Adviser Rice will replace Colin Powell
In all, six of Bush's 15 Cabinet members will not be part of the president's second term.
By Tom Raum ~ The Associated Press
WASHINGTON -- President Bush has selected Condoleezza Rice, his national security adviser and trusted confidant, to replace Colin Powell as secretary of state, officials said Monday, in a major shakeup of the president's national security team. Three other Cabinet secretaries also resigned.
Powell, a retired four-star general who often clashed with more hawkish members of the administration on Iraq and other foreign policy issues, resigned in a Cabinet exodus that promises a starkly different look to President Bush's second-term team.
The White House on Monday announced Powell's exit along with the resignations of Education Secretary Rod Paige, Agriculture Secretary Ann Veneman and Energy Secretary Spencer Abraham.
Bush's nomination of Rice is expected today, a senior administration official said.
Stephen Hadley, now the deputy national security adviser, is expected to replace Rice at the White House, the official said.
Powell said he has been discussing his departure with Bush in recent weeks and months. "I always indicated to the president I would serve for one term," Powell said, speaking shortly after the White House announced his resignation.
Combined with the resignations earlier this month of Commerce Secretary Don Evans and Attorney General John Ashcroft, six of Bush's 15 Cabinet members will not be part of the president's second term, which begins with his inauguration Jan. 20.
Known for his moderate views and unblemished reputation, Powell went before the United Nations in February 2003 to sell Bush's argument for invading Iraq to skeptics abroad and at home. But Powell's case was built on faulty intelligence that Saddam Hussein possessed weapons of mass destruction.
Still, the former Joint Chiefs of Staff chairman remained the most popular member of the administration.
In a resignation letter dated Nov. 12, Powell told Bush that, with the election over, it was time to "step down ... and return to private life." The Army man for 35 years said he would stay on "for a number of weeks, or a month or two" until his replacement was confirmed by the Senate.
Asked what he plans to do next, the 67-year-old Powell said, "I don't know."
Most of the speculation on a successor to Powell has centered on Rice, 50, who is generally seen as more hawkish and is one of Bush's closest advisers. She is widely considered the president's first choice for the top diplomat job despite reports that she intends to return to California -- she was provost at Stanford University -- or was hoping to replace Donald H. Rumsfeld as defense secretary.
Aides to Rice declined to comment. In Ecuador for a meeting of defense ministers, Rumsfeld gave no indication that he is on the verge of stepping down. "I have not discussed that with the president," he said when asked if he planned to resign.
Powell, one of the architects of the 1991 Persian Gulf War in the administration of Bush's father, often sparred in private with hard-line administration officials such as Vice President Dick Cheney and Rumsfeld over how to proceed in Iraq and the role of the international community.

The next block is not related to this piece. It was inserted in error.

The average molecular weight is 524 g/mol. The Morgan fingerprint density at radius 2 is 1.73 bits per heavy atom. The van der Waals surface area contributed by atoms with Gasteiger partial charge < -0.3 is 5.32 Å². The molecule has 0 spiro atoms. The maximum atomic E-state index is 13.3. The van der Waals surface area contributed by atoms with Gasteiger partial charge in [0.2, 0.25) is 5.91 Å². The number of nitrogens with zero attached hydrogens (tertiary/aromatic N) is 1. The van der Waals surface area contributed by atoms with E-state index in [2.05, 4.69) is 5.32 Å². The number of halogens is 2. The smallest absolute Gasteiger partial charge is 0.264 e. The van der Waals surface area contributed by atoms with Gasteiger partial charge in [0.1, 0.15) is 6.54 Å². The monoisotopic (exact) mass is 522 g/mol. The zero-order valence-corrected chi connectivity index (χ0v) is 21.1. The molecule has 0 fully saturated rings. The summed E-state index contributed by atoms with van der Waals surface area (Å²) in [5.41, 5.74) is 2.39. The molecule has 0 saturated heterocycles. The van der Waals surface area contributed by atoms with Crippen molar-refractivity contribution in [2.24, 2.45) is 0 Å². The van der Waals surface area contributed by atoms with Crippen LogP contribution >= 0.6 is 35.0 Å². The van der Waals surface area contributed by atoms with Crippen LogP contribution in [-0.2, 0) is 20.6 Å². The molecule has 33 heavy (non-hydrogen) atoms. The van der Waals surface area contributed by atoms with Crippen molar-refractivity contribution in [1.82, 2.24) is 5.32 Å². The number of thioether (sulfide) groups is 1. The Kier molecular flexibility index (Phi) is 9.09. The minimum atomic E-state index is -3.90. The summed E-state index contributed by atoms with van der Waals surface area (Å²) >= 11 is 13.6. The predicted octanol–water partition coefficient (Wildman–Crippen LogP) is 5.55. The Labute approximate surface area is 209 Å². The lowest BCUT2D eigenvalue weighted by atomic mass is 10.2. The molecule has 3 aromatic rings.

The resignations come as Bush faces major challenges on both the foreign policy and domestic fronts. Internationally, the threat of terrorism looms, the fighting in Iraq continues with upcoming January elections in doubt and the Middle East landscape has shifted with the death of Palestinian leader Yasser Arafat.
On the home front, Bush has called for ambitious second-term legislative priorities, including overhauling the tax code and Social Security.
Paige, 71, the nation's seventh education secretary, is the first black person to serve in the job in which he oversaw Bush's signature education law, the No Child Left Behind Act. The leading candidate to replace Paige is Margaret Spellings, Bush's domestic policy adviser who helped shape his school agenda when he was the Texas governor.
Abraham, 52, a former senator from Michigan, joined the administration after he lost a bid for re-election, becoming the nation's 10th energy secretary. Abraham struggled to persuade Congress to endorse the president's broad energy agenda.
Sources said that Abraham intends to stay in Washington, where he plans to work in private law practice.
Veneman, 55, the daughter of a California peach grower, was the nation's first woman agriculture secretary. Speculation on a potential replacement has centered on Chuck Conner, White House farm adviser; Allen Johnson, the chief U.S. negotiator on agricultural issues; Bill Hawks, undersecretary for marketing and regulatory programs; and Charles Kruse, president of the Missouri Farm Bureau.
The resignations are on a par with what other presidents who have won second terms have experienced.
In 1984, President Reagan named a new attorney general and new Treasury, Interior, Labor, Energy, Education and Health and Human Services secretaries. In 1996, President Clinton tapped new secretaries at State and Defense as well as Commerce, Labor, Transportation, Energy, and Housing and Urban Development.